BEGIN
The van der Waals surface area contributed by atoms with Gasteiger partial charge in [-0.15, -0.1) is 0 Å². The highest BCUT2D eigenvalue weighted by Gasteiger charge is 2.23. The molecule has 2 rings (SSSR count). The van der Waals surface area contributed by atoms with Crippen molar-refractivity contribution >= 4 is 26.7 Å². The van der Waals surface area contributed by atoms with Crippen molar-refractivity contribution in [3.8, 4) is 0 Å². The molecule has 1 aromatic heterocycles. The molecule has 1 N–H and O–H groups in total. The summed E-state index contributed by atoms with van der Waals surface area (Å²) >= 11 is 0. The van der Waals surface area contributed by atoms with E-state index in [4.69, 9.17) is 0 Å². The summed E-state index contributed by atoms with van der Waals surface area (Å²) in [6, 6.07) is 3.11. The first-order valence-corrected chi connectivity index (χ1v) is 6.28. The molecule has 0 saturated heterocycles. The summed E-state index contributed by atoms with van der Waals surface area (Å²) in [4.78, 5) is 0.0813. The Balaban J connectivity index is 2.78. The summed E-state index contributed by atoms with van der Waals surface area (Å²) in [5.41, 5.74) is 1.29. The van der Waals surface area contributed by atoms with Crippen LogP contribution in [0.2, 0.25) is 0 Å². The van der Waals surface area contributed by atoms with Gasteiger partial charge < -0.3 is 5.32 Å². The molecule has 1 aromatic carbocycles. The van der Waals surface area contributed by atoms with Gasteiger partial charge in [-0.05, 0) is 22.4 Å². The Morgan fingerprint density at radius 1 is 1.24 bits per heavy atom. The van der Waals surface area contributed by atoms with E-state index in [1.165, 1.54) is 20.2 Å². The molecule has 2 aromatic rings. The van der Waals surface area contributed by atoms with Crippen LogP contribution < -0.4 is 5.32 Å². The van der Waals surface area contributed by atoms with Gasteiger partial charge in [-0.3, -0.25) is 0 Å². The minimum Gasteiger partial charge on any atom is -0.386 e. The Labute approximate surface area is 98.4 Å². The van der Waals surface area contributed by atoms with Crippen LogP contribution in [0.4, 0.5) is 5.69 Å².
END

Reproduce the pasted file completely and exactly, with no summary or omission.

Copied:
The van der Waals surface area contributed by atoms with Gasteiger partial charge in [-0.15, -0.1) is 0 Å². The highest BCUT2D eigenvalue weighted by Gasteiger charge is 2.23. The molecule has 2 rings (SSSR count). The van der Waals surface area contributed by atoms with Crippen molar-refractivity contribution >= 4 is 26.7 Å². The van der Waals surface area contributed by atoms with Crippen molar-refractivity contribution in [3.8, 4) is 0 Å². The molecule has 1 aromatic heterocycles. The molecule has 1 N–H and O–H groups in total. The summed E-state index contributed by atoms with van der Waals surface area (Å²) >= 11 is 0. The van der Waals surface area contributed by atoms with E-state index in [4.69, 9.17) is 0 Å². The summed E-state index contributed by atoms with van der Waals surface area (Å²) in [6, 6.07) is 3.11. The first-order valence-corrected chi connectivity index (χ1v) is 6.28. The molecule has 0 saturated heterocycles. The summed E-state index contributed by atoms with van der Waals surface area (Å²) in [4.78, 5) is 0.0813. The Balaban J connectivity index is 2.78. The summed E-state index contributed by atoms with van der Waals surface area (Å²) in [5.41, 5.74) is 1.29. The van der Waals surface area contributed by atoms with Crippen LogP contribution in [0.2, 0.25) is 0 Å². The van der Waals surface area contributed by atoms with Gasteiger partial charge < -0.3 is 5.32 Å². The molecule has 1 aromatic carbocycles. The van der Waals surface area contributed by atoms with Gasteiger partial charge in [-0.05, 0) is 22.4 Å². The Morgan fingerprint density at radius 1 is 1.24 bits per heavy atom. The van der Waals surface area contributed by atoms with E-state index in [1.165, 1.54) is 20.2 Å². The molecule has 2 aromatic rings. The van der Waals surface area contributed by atoms with Crippen LogP contribution < -0.4 is 5.32 Å². The van der Waals surface area contributed by atoms with Gasteiger partial charge in [-0.3, -0.25) is 0 Å². The minimum Gasteiger partial charge on any atom is -0.386 e. The Labute approximate surface area is 98.4 Å². The van der Waals surface area contributed by atoms with Crippen LogP contribution in [0.4, 0.5) is 5.69 Å².